How did you get to where you are now?
On a personal level I've earned the respect and trust of people from all walks of life by treating them with common humanity. Professionally I have succeeded through the application of good judgement, by retaining a sense of justice and fairness and steering my own course. Oh, and should those who know me well read this, I should also concede that putting down the wrong course code when applying to Keele mixed with a large shot of luck may also have had a contribution.
What has been your biggest achievement so far?
Helping to save the life of a death row prisoner. In the early stages of my career I was asked to consider appeal papers in the case of a Commonwealth convict appealing against his death sentence. I detected a defect in the Government ballistics evidence fatal to it's case and previously unnoticed. The Privy Council overturned the conviction on appeal.
What advice would you give to someone wanting to work in a similar field?
(1) Educate yourself about the herculean task you face. The modern Bar demands entrants to be individuals of the highest calibre. I'm astonished how many students I meet who fail to have an appreciation of the demands they will encounter in practice. Do a mini pupillage (work placement), establish professional contacts and - most important of all - attain the highest degree result you can. Being a member of a profession has rewards but also responsibilities. Being a barrister requires sacrifice in terms of time and effort. So many people enter into the practice of law for the wrong reasons and in a few years realise it's not their dream job as the demands are too great. If you enjoy the job and its challenges you will be successful.
(2) Don't be afraid to be yourself. A successful advocate is most persuasive when there is something of himself in his work.
(3) Listen to your own instincts and form your own judgement. Many others will attempt to influence the decisions you make but it is you who will have to justify those decisions to your client and the bench. Take into account what others say but your best asset should be your own instinct and judgement.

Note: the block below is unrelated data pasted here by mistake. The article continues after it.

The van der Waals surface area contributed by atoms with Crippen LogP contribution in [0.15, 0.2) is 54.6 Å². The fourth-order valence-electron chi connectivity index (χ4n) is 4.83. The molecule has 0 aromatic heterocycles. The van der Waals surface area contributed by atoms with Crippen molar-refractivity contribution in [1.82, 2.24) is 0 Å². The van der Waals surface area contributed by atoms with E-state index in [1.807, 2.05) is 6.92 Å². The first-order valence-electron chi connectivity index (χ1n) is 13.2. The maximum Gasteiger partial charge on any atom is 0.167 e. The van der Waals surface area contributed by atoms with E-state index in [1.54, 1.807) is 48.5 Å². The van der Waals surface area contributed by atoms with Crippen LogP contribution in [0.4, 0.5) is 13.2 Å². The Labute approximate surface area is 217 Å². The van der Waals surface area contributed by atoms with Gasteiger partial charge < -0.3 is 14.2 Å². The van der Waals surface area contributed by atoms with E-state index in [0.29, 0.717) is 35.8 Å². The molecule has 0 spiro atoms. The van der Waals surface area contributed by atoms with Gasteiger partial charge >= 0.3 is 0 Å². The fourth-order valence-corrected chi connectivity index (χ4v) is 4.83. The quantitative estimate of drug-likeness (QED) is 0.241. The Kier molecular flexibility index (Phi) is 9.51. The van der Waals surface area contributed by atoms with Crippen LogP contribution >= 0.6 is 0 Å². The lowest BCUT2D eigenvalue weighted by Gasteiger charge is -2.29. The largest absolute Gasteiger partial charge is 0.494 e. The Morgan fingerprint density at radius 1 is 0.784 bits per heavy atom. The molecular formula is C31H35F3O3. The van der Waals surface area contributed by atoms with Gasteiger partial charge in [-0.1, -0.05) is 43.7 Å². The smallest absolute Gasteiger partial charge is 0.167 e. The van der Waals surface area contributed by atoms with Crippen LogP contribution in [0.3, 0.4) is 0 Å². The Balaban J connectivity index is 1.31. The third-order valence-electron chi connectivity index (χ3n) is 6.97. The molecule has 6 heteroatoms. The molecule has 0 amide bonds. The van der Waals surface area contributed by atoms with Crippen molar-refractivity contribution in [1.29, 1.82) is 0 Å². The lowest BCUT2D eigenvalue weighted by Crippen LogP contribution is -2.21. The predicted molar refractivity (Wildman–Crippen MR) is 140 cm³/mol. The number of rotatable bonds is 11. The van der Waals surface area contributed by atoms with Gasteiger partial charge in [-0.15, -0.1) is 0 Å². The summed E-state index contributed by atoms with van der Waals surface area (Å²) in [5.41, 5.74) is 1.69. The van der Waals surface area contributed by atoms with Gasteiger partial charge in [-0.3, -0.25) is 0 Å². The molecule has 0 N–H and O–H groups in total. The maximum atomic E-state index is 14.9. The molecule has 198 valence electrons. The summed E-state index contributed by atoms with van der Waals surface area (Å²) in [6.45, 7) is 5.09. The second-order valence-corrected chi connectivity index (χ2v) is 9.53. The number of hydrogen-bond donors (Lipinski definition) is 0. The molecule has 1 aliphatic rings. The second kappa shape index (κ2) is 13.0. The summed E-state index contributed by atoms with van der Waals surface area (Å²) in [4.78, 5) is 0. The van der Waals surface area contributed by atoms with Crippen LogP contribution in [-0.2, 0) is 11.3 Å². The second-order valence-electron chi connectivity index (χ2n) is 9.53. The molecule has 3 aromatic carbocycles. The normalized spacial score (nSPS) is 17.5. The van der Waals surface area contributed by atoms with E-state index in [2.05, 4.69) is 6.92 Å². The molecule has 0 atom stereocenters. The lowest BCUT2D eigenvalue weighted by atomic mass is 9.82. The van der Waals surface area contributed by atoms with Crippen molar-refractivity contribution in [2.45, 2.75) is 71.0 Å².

What made you choose Keele University?
The primary draw of Keele was the range of dual disciplinary degrees which were not available elsewhere. My secondary concern was choosing somewhere that I would feel safe and able to express myself. Coming from a fairly small conservative rural Ulster town Keele was the perfect choice for me.
How has Keele influenced your life?
In a fundamental way. Keele gave me the ideal platform to mature - both in terms of intellect and in developing my own personality. I had first rate tutors who encouraged me to express creativity in thinking. That forward thinking approach to legal education was unique and shaped my own approach to my work and life. I was truly happy and content throughout my time at Keele.
What is your favourite memory of Keele?
My first and last days hold equal place. This was the start of my adult life - living away from home for the first time with all the freedom that entailed. My last day was graduation day when I was able to show my mother around Keele for the first time and observe her pride at what had been achieved. Unfortunately I had lost both my Dad and uncle the year before so this was a very important moment for both of us.
What is your impression of Keele now?
I've gained so much from continuing a relationship with Keele and encourage other alumni to do the same. Anyone who has returned to Keele recently will quickly recognise the vision which has modernised the campus and facilities. Keele Law School educates its undergraduates not only in the discipline of law but orientates them to the modern market for legal services. This has inevitably led to success for both students and the department.
Anything else you would like to add?
I hope that Keele brings the same luck to other alumni old and new. Best wishes in all your endeavours.